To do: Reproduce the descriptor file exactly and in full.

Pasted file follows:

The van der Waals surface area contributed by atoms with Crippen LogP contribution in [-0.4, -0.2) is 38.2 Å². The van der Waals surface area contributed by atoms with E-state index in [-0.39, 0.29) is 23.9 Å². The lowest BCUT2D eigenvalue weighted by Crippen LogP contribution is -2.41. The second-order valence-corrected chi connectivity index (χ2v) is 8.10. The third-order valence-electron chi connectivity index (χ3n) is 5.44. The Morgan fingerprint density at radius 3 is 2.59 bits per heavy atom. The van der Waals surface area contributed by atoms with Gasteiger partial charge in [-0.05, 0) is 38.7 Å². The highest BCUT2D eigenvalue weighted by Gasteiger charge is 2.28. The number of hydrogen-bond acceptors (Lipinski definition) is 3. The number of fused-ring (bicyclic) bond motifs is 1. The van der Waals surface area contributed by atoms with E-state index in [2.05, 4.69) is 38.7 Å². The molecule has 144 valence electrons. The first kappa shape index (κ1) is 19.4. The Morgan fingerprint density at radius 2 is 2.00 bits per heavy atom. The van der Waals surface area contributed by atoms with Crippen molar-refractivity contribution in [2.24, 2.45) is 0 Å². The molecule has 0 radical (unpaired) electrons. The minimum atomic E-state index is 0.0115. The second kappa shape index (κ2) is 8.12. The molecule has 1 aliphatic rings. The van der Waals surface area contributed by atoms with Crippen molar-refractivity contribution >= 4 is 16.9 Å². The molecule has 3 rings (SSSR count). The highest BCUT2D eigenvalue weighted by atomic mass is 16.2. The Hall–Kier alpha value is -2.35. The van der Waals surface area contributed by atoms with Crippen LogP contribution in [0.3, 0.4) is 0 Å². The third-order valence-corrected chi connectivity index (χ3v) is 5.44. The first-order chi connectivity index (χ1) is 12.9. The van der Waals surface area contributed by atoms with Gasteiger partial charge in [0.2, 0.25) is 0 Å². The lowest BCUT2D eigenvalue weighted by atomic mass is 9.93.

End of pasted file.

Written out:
The van der Waals surface area contributed by atoms with Crippen LogP contribution in [-0.4, -0.2) is 38.2 Å². The van der Waals surface area contributed by atoms with E-state index in [-0.39, 0.29) is 23.9 Å². The lowest BCUT2D eigenvalue weighted by Crippen LogP contribution is -2.41. The second-order valence-corrected chi connectivity index (χ2v) is 8.10. The third-order valence-electron chi connectivity index (χ3n) is 5.44. The Morgan fingerprint density at radius 3 is 2.59 bits per heavy atom. The van der Waals surface area contributed by atoms with Gasteiger partial charge in [-0.05, 0) is 38.7 Å². The highest BCUT2D eigenvalue weighted by Gasteiger charge is 2.28. The number of hydrogen-bond acceptors (Lipinski definition) is 3. The number of fused-ring (bicyclic) bond motifs is 1. The van der Waals surface area contributed by atoms with E-state index in [2.05, 4.69) is 38.7 Å². The molecule has 144 valence electrons. The first kappa shape index (κ1) is 19.4. The Morgan fingerprint density at radius 2 is 2.00 bits per heavy atom. The van der Waals surface area contributed by atoms with Crippen molar-refractivity contribution in [2.24, 2.45) is 0 Å². The molecule has 0 radical (unpaired) electrons. The minimum atomic E-state index is 0.0115. The second kappa shape index (κ2) is 8.12. The molecule has 1 aliphatic rings. The van der Waals surface area contributed by atoms with Crippen molar-refractivity contribution >= 4 is 16.9 Å². The molecule has 3 rings (SSSR count). The highest BCUT2D eigenvalue weighted by atomic mass is 16.2. The Hall–Kier alpha value is -2.35. The van der Waals surface area contributed by atoms with Crippen LogP contribution in [0.3, 0.4) is 0 Å². The third-order valence-corrected chi connectivity index (χ3v) is 5.44. The first-order chi connectivity index (χ1) is 12.9. The van der Waals surface area contributed by atoms with Gasteiger partial charge in [0.2, 0.25) is 0 Å². The lowest BCUT2D eigenvalue weighted by atomic mass is 9.93.